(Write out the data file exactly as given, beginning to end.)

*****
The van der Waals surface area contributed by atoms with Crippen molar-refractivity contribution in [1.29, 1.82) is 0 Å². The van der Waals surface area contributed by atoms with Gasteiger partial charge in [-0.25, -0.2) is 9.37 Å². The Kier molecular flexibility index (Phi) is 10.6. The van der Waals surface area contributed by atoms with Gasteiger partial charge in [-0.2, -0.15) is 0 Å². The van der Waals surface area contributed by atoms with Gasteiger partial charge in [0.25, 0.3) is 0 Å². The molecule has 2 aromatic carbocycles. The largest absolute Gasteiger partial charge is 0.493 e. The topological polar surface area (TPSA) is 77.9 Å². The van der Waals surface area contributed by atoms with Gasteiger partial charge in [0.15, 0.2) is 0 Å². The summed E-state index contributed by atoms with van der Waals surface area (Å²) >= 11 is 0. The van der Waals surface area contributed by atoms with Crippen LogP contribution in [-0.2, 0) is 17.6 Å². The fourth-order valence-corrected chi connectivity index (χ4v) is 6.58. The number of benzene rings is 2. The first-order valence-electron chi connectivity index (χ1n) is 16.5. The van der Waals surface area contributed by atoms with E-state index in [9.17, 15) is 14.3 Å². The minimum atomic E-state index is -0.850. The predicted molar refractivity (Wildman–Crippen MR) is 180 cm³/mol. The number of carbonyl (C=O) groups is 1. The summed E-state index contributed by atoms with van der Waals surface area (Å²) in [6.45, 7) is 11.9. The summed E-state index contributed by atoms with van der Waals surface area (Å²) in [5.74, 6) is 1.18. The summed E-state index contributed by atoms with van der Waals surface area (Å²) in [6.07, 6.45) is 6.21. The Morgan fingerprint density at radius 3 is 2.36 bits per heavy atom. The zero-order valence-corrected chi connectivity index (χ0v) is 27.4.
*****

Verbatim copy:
The van der Waals surface area contributed by atoms with Crippen molar-refractivity contribution in [1.29, 1.82) is 0 Å². The van der Waals surface area contributed by atoms with Gasteiger partial charge in [-0.25, -0.2) is 9.37 Å². The Kier molecular flexibility index (Phi) is 10.6. The van der Waals surface area contributed by atoms with Gasteiger partial charge in [-0.2, -0.15) is 0 Å². The van der Waals surface area contributed by atoms with Gasteiger partial charge in [0.25, 0.3) is 0 Å². The molecule has 2 aromatic carbocycles. The largest absolute Gasteiger partial charge is 0.493 e. The topological polar surface area (TPSA) is 77.9 Å². The van der Waals surface area contributed by atoms with Gasteiger partial charge in [0.15, 0.2) is 0 Å². The summed E-state index contributed by atoms with van der Waals surface area (Å²) >= 11 is 0. The van der Waals surface area contributed by atoms with Crippen LogP contribution in [-0.2, 0) is 17.6 Å². The fourth-order valence-corrected chi connectivity index (χ4v) is 6.58. The number of benzene rings is 2. The first-order valence-electron chi connectivity index (χ1n) is 16.5. The van der Waals surface area contributed by atoms with E-state index in [9.17, 15) is 14.3 Å². The minimum atomic E-state index is -0.850. The predicted molar refractivity (Wildman–Crippen MR) is 180 cm³/mol. The number of carbonyl (C=O) groups is 1. The summed E-state index contributed by atoms with van der Waals surface area (Å²) in [6.45, 7) is 11.9. The summed E-state index contributed by atoms with van der Waals surface area (Å²) in [5.74, 6) is 1.18. The summed E-state index contributed by atoms with van der Waals surface area (Å²) in [6.07, 6.45) is 6.21. The Morgan fingerprint density at radius 3 is 2.36 bits per heavy atom. The zero-order valence-corrected chi connectivity index (χ0v) is 27.4.